How to Splice an Underground Electrical Cable

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Things You'll Need

  • Wire stripper

  • Splice kit(s)

  • Screwdrivers

  • Hex wrench

  • Heat source (heat gun, hair dryer, torch)

Splicing electrical wire is easy.

Splices are required in underground cable for a variety of reasons. They are required if digging equipment accidently hits a wire, or if the wire connection fails during the original installation. Regardless of why a splice is needed, the repair process is the same, and uses something called a splice kit. Some kits use a heat-shrink tube that covers the splice when finished, while other block-style kits have a silicone sealer that seals after the splice connections are complete. Both methods protect the splice to ensure that it is waterproof. Splices are available in a wide range of sizes, so be sure to purchase the correct one.


Step 1

Turn the power off. Use a voltmeter to verify.

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Step 2

Locate the spot that needs the splice, and cut out the bad part of the wire. Check to make sure the wire is long enough to make the splice. You will need both ends of the wire to touch. You might need to install a short piece of wire between the cut wires to make up for what was lost from the damage. If this is the case, you will need two splice kits.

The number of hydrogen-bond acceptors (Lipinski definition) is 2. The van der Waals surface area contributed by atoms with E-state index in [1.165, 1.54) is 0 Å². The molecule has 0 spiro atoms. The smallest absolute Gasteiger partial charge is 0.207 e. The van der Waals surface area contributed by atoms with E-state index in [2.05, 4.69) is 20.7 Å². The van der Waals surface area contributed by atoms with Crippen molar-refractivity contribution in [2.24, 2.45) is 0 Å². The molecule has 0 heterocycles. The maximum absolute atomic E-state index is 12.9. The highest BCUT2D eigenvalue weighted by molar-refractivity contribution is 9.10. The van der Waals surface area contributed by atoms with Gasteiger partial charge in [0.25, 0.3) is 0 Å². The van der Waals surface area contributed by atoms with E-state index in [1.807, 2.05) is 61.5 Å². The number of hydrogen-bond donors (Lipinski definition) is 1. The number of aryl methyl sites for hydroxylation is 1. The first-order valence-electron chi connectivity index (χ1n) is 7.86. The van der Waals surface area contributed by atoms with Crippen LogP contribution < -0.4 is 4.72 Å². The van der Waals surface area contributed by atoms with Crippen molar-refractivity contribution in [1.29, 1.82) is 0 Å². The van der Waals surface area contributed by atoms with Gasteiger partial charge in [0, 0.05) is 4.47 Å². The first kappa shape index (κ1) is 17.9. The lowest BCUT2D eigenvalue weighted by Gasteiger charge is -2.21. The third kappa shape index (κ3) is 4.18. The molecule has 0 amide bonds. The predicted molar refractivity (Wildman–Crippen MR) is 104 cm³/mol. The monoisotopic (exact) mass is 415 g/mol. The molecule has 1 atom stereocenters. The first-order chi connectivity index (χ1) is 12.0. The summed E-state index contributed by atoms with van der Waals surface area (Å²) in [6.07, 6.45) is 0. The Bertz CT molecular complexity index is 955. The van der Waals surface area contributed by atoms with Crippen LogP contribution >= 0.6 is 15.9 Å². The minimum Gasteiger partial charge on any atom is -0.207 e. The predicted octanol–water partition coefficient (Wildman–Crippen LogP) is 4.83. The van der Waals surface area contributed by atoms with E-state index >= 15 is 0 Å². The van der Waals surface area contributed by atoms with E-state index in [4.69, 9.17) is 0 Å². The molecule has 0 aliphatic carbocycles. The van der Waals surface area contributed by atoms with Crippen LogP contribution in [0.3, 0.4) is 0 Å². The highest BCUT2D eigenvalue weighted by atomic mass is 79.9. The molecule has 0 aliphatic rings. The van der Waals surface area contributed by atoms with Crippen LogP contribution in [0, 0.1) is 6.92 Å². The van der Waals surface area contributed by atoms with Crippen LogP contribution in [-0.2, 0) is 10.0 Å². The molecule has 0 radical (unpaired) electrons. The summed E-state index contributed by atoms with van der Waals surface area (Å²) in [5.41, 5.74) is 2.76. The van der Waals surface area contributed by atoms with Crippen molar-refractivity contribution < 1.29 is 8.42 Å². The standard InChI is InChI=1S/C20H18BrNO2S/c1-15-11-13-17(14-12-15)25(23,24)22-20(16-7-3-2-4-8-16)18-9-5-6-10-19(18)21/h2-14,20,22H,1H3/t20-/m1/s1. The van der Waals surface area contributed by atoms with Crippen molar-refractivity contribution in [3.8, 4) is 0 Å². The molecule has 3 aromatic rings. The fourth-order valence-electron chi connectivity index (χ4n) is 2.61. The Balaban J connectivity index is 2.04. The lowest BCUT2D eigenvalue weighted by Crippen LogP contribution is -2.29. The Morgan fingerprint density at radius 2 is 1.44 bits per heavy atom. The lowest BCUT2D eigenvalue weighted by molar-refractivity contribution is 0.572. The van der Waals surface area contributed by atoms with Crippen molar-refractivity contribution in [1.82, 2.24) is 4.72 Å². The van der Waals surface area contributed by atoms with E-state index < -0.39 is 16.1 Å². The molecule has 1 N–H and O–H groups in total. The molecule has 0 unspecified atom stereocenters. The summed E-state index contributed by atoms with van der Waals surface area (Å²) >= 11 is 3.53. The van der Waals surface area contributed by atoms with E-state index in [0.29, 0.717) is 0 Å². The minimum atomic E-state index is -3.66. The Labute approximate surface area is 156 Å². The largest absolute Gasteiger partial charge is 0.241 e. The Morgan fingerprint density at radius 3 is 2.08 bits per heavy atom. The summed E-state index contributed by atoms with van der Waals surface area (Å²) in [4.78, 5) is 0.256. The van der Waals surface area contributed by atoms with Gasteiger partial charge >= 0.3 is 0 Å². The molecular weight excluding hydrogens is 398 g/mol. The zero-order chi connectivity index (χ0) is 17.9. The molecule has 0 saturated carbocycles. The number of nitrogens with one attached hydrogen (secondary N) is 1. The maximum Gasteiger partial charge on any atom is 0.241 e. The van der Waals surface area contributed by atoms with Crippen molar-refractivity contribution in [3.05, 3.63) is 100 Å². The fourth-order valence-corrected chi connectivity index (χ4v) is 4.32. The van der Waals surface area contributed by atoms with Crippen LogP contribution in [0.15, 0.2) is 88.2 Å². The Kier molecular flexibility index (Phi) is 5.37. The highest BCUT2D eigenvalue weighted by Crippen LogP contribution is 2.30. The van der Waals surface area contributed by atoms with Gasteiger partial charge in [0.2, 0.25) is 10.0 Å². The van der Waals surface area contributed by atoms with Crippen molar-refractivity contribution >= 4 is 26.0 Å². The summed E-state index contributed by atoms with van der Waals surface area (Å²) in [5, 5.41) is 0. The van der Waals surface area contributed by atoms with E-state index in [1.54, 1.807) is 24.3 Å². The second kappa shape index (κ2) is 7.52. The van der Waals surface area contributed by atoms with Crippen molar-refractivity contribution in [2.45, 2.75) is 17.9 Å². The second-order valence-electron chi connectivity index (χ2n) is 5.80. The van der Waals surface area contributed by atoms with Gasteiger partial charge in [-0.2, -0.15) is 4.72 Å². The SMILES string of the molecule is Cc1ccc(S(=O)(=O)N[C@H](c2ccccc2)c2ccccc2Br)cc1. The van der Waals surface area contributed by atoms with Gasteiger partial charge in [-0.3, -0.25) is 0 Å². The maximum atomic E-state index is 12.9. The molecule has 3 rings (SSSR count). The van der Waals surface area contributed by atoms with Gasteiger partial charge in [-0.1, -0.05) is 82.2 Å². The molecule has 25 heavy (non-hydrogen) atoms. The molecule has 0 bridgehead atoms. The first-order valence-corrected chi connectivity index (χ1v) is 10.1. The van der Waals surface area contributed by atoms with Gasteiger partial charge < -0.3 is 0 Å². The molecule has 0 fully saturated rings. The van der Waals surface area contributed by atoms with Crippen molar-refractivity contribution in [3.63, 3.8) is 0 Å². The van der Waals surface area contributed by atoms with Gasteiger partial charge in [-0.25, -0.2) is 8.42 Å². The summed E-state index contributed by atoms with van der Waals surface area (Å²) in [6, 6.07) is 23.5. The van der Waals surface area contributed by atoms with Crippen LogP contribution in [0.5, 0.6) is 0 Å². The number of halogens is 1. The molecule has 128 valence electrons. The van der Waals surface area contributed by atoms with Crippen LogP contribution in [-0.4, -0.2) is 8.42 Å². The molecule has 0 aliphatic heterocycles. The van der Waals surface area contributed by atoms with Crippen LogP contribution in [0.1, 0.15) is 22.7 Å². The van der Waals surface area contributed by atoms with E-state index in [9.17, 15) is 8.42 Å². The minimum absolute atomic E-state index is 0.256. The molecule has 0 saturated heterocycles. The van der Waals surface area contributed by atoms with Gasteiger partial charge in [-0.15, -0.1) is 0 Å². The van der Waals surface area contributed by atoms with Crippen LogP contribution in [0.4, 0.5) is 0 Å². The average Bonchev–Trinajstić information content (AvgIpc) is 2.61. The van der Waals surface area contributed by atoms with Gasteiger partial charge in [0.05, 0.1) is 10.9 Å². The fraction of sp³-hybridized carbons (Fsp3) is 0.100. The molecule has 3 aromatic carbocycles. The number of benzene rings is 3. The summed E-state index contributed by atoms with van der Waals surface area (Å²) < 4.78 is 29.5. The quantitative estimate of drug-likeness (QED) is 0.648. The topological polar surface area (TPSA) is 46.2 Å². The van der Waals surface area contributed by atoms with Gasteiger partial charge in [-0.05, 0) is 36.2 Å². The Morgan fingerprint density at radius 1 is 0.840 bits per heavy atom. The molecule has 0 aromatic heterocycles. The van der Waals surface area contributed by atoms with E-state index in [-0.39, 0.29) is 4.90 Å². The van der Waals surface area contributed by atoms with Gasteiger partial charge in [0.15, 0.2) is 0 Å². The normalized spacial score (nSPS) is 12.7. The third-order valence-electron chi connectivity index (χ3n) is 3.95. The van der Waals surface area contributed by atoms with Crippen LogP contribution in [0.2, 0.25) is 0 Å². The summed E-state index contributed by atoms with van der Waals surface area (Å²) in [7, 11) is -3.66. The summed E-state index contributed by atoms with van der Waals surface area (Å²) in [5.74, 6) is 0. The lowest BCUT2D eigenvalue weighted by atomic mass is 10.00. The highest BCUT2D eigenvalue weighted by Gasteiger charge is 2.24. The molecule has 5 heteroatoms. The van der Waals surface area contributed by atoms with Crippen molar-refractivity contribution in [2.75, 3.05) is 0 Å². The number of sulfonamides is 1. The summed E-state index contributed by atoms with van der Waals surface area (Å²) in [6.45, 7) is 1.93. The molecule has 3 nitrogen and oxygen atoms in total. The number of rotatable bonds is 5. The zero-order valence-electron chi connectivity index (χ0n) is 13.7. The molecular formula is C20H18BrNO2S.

Step 3

Strip the wire about ½-inch. Do this on both sides of the splice. The length can vary depending on what type of splice you are using. Read the splice kit's instructions carefully.

Step 4

Slide the heat-shrink tubing over the wire. Move it far enough down the wire to be out of your way. This is important because it needs to be on the wire before the connection is tightened. This step is not necessary with the block-style splice kit.


Step 5

Insert one end of the wire into the splice and tighten down the screw until it is snug against the wire. It should not pull out of the splice. Some of the kits use a standard screw and some use hex screws.

Step 6

Slide the heat-shrink tubing over the splice. Use a heat source to shrink the tubing down to the proper size. Do not overheat the tubing. Verify that the sealer is coming out around the wire. You should see this all the way around the wire on both sides of the splice. If you used a block-style splice, make sure the silicone is covering the ends of the wire, past where the insulation starts.


There are several types of splices. For most applications you do not need to spend a lot of money. Lower-priced kits still do an excellent job.


If you are not comfortable working with electricity, have the work done by an electrician.

Electricity can cause serious injury or death. Always double check to make sure the power is off before you start working with electrical wires.


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